Threat Estimations : Low-Level Proprietary Code

14 réponses [Dernière contribution]
PsychicEcho
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A rejoint: 04/05/2020

(drivers, firmware, etc..)
Whilst access to the code is denied, what estimations can be made regarding its innocuous/harmful scale?

From observing the behaviour if these pieces of closed-source code, what can we learn about their threat-level? Does confidence of the code's safety increase with time? How hidden can malware remain while it continues to behave undesirably?

RootFarmer
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A rejoint: 08/24/2020

i dont like proprietary code

PsychicEcho
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A rejoint: 04/05/2020

Me either, but it is extremely difficult for most people to completely avoid it. Thus, in the cases when it is used, it would be good to have a sense of its harmfulness.

This thread is meant to be focused on mitigation.

lutes
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A rejoint: 09/04/2020

I love proprietary software. Without it there would be much less to mitigate and computing would be so boring. Nobody would even be talking about free software since that would be totally redundant. We would be completely spoiled. It is when we start having limited access to a resource we used to take for granted that we realize its true value.

Proprietary software is the thorn in our computing shoe that makes us feel better once we have managed to take some bits out.

About mitigation: https://www.fsfla.org/ikiwiki/blogs/lxo/pub/who-is-afraid-of-spectre-and-meltdown.en.html

nadebula.1984
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A rejoint: 05/01/2018

But only if you can take some bits out. You can try to hack Intel Boot Guard or Apple T2, and see whether they can make you feel any better.

lutes
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A rejoint: 09/04/2020

You might have misunderstood my point. Some pain is necessary in order to get any amount of relief from it.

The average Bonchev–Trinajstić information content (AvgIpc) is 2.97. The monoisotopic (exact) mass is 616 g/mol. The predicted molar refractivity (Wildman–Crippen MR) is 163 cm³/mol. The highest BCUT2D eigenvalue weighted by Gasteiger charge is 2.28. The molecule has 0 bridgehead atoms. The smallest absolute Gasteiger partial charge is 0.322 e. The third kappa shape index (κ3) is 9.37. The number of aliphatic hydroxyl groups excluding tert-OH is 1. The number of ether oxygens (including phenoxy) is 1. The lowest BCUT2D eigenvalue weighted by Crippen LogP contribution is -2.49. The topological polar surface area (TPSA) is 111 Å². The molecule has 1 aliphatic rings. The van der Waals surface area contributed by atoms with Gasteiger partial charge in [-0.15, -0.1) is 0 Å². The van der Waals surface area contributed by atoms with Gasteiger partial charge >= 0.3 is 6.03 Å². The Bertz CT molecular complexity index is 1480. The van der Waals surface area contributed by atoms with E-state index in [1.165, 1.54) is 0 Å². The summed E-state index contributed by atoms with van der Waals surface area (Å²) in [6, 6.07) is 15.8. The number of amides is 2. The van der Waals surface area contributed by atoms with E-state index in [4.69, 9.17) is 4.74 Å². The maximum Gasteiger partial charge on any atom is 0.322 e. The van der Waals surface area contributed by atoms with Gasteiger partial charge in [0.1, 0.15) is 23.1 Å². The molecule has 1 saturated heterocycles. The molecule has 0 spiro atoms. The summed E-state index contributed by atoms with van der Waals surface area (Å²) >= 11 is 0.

You cannot completely ignore efforts like ARM, RISC-V or PPC systems in your pain vs. relief assessment.

RootFarmer
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A rejoint: 08/24/2020

arm is bought by nvidia, expect bad things to happen

lutes
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A rejoint: 09/04/2020

...for the modest sum of $40 billion. That's only $5 per human being, after all. Plus collection costs.

Thanks, I had missed that.

chaosmonk

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I am a translator!

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A rejoint: 07/07/2017

From a freedom standpoint, all non-free code is equally bad. From a security standpoint, you may be interested in Whonix's analysis: https://www.whonix.org/wiki/Dev/nonfree

Magic Banana

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A rejoint: 07/24/2010

Firmware has definitely been used to attack specific targets. The NSA ANT Catalog, which leaked seven years ago, include for instance IRATEMONK, which infects the disk firmware: https://archive.f-secure.com/weblog/archives/00002791.html

If you have not seen Jacob Appelbaum's talk at the CCC13: https://media.ccc.de/v/30C3_-_5713_-_en_-_saal_2_-_201312301130_-_to_protect_and_infect_part_2_-_jacob (software implants are mostly listed starting at 39:37)

Jacob Appelbaum collaborated with Spiegel, which made a series of article, including for instance https://www.spiegel.de/international/world/catalog-reveals-nsa-has-back-doors-for-numerous-devices-a-940994.html

PsychicEcho
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A rejoint: 04/05/2020

Following chaosmonk's link, it said that it has been confirmed that nvidia's closed-source drivers contain telemetry code. Does anybody know how this has been determined? Or how similar examples have been determined?

Is it by a process of reverse-engineering?

lutes
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A rejoint: 09/04/2020

One needs only to execute binary code and observe its behavior in order to know what it does. Access to the source is necessary only if you want to know how it does it, to modify it or to fully review it.

Anything that sends data through the network would usually be reasonably easy to monitor.

Magic Banana

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A rejoint: 07/24/2010

One needs only to execute binary code and observe its behavior in order to know what it does.

What it does while you are executing it. If, for instance, some code is for targeted espionage and you are not a target (or not a target while you are monitoring the execution), you will never know.

chaosmonk

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I am a translator!

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A rejoint: 07/07/2017

> What it does while you are executing it.

Right, which makes it very difficult to prove a negative claim like "this software never makes unsolicited background connections under any conditions" but still quite possible to prove a positive claim like "this software does make unsocilited background connections under some conditions, because we just caught it in the act."

PsychicEcho
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A rejoint: 04/05/2020

Very good.

Does anybody know of any projects with the goal of establishing a depository for low-level proprietary code? Insights and estimations into the behaviour and threat-levels of these drivers could be archived and made available to the public.